Exterminate All the Brutes

by Sven Lindqvist

Start Free Trial

What is the main argument in Exterminate All the Brutes?

Quick answer:

In Exterminate All the Brutes, the main argument is that European colonialism of the nineteenth century was both racist and genocidal in nature. Lindqvist looks specifically at Western imperialism's impact on Africa and sees its effects as wholly destructive. He also sees the roots of the many genocides of the twentieth century, namely the Holocaust, in Europe's treatment of Africans.

Expert Answers

An illustration of the letter 'A' in a speech bubbles

Exterminate All The Brutes, subtitled "One Man's Odyssey into the Heart of Darkness and the Origins of European Genocide," is a book by the Swedish writer Sven Lindqvist. Taking its title from Joseph Conrad's Heart of Darkness, it is both a travelogue and an examination of Europe's colonization of Africa in the nineteenth century. Sometimes called "The Scramble for Africa," the European powers divided up the continent and viciously exploited the people and the land. Lindqvist also uses Conrad's famous novella Heart of Darkness, which is set in the Belgian Congo and based on Conrad's own experience, as a lens through which to examine imperialism.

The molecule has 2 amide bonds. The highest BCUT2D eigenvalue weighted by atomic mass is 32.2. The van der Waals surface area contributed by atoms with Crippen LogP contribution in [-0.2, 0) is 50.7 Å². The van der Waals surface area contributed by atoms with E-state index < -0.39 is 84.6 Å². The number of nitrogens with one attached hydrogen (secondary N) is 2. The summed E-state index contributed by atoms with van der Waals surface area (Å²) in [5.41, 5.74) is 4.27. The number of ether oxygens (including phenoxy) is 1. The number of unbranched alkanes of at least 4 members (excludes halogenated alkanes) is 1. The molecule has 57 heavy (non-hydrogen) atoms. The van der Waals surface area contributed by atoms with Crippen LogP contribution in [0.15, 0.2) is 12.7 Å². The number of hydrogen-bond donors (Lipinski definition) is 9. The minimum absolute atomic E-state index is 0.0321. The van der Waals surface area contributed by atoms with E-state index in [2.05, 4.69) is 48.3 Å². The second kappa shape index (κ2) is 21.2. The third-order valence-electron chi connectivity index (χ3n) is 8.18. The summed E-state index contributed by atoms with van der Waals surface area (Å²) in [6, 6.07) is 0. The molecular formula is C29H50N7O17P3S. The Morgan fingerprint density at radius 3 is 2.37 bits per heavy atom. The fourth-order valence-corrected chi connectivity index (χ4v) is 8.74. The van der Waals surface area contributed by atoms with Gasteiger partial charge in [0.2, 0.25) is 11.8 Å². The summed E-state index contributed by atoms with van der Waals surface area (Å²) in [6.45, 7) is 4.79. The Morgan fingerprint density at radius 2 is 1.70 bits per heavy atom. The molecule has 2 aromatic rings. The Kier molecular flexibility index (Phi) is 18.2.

Lindqvist has two main arguments. One is that colonialism, despite attempts to paint it in a benevolent and even humanitarian light (e.g., we are bringing them God and civilization), solely benefited the Europeans and had a catastrophic effect on the Africans. Aside from destroying any civilization and culture that was already there, many Africans were forced into hard labor and treated brutally, as exemplified by the Belgian Congo where beatings were common, as were the chopping off of hands as punishment. For Lindqvist, this was based in racism and white supremacy, some of which was "scientific" in nature.

His second main argument is that the often genocidal treatment of native populations paved the way for the better known genocides of the twentieth century, namely the Holocaust.

See eNotes Ad-Free

Start your 48-hour free trial to get access to more than 30,000 additional guides and more than 350,000 Homework Help questions answered by our experts.

Get 48 Hours Free Access
Approved by eNotes Editorial